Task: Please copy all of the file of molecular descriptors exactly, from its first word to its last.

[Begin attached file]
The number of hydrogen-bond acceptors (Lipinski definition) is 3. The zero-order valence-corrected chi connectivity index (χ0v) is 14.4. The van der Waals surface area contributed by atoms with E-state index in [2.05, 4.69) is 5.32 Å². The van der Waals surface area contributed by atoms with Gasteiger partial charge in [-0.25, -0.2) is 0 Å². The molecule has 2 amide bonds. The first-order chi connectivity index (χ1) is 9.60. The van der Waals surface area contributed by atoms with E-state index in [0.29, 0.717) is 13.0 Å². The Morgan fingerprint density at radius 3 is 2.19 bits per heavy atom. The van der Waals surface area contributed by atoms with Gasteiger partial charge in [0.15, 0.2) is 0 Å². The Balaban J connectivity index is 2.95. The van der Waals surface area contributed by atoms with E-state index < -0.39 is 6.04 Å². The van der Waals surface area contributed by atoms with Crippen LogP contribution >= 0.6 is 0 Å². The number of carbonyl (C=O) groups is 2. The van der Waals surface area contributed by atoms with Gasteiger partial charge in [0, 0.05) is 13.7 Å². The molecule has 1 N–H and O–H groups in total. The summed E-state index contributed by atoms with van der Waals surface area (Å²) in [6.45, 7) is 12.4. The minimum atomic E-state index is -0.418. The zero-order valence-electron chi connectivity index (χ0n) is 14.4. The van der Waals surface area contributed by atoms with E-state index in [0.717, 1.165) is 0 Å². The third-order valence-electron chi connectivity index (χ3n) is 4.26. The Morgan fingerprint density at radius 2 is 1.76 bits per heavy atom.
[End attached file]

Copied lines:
The number of hydrogen-bond acceptors (Lipinski definition) is 3. The zero-order valence-corrected chi connectivity index (χ0v) is 14.4. The van der Waals surface area contributed by atoms with E-state index in [2.05, 4.69) is 5.32 Å². The van der Waals surface area contributed by atoms with Gasteiger partial charge in [-0.25, -0.2) is 0 Å². The molecule has 2 amide bonds. The first-order chi connectivity index (χ1) is 9.60. The van der Waals surface area contributed by atoms with E-state index in [0.29, 0.717) is 13.0 Å². The Morgan fingerprint density at radius 3 is 2.19 bits per heavy atom. The van der Waals surface area contributed by atoms with Gasteiger partial charge in [0.15, 0.2) is 0 Å². The Balaban J connectivity index is 2.95. The van der Waals surface area contributed by atoms with E-state index < -0.39 is 6.04 Å². The van der Waals surface area contributed by atoms with Crippen LogP contribution >= 0.6 is 0 Å². The number of carbonyl (C=O) groups is 2. The van der Waals surface area contributed by atoms with Gasteiger partial charge in [0, 0.05) is 13.7 Å². The molecule has 1 N–H and O–H groups in total. The summed E-state index contributed by atoms with van der Waals surface area (Å²) in [6.45, 7) is 12.4. The minimum atomic E-state index is -0.418. The zero-order valence-electron chi connectivity index (χ0n) is 14.4. The van der Waals surface area contributed by atoms with E-state index in [0.717, 1.165) is 0 Å². The third-order valence-electron chi connectivity index (χ3n) is 4.26. The Morgan fingerprint density at radius 2 is 1.76 bits per heavy atom.